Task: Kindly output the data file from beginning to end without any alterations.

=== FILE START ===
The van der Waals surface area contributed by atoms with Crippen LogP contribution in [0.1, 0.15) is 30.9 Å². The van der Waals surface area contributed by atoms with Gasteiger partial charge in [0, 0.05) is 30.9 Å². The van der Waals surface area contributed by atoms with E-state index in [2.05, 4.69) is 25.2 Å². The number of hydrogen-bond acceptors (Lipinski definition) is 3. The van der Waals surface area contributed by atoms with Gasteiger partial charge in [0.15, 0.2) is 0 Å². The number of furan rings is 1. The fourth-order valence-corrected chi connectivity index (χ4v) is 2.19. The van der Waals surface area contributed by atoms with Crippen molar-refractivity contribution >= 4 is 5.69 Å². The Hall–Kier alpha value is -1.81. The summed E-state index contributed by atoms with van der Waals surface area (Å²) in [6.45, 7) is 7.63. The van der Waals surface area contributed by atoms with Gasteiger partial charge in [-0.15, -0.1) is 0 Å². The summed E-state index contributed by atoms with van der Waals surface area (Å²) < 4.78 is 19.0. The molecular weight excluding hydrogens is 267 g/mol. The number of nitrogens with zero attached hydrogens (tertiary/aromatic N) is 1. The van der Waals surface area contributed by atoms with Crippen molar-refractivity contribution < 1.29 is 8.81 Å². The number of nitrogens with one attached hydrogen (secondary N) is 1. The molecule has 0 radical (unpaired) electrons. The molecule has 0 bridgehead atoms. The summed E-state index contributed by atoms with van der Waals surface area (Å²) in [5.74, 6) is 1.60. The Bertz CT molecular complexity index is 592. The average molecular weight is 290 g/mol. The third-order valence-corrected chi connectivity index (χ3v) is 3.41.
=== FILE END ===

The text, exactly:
The van der Waals surface area contributed by atoms with Crippen LogP contribution in [0.1, 0.15) is 30.9 Å². The van der Waals surface area contributed by atoms with Gasteiger partial charge in [0, 0.05) is 30.9 Å². The van der Waals surface area contributed by atoms with E-state index in [2.05, 4.69) is 25.2 Å². The number of hydrogen-bond acceptors (Lipinski definition) is 3. The van der Waals surface area contributed by atoms with Gasteiger partial charge in [0.15, 0.2) is 0 Å². The number of furan rings is 1. The fourth-order valence-corrected chi connectivity index (χ4v) is 2.19. The van der Waals surface area contributed by atoms with Crippen molar-refractivity contribution >= 4 is 5.69 Å². The Hall–Kier alpha value is -1.81. The summed E-state index contributed by atoms with van der Waals surface area (Å²) in [6.45, 7) is 7.63. The van der Waals surface area contributed by atoms with Gasteiger partial charge in [-0.15, -0.1) is 0 Å². The summed E-state index contributed by atoms with van der Waals surface area (Å²) < 4.78 is 19.0. The molecular weight excluding hydrogens is 267 g/mol. The number of nitrogens with zero attached hydrogens (tertiary/aromatic N) is 1. The van der Waals surface area contributed by atoms with Crippen molar-refractivity contribution < 1.29 is 8.81 Å². The number of nitrogens with one attached hydrogen (secondary N) is 1. The molecule has 0 radical (unpaired) electrons. The molecule has 0 bridgehead atoms. The summed E-state index contributed by atoms with van der Waals surface area (Å²) in [5.74, 6) is 1.60. The Bertz CT molecular complexity index is 592. The average molecular weight is 290 g/mol. The third-order valence-corrected chi connectivity index (χ3v) is 3.41.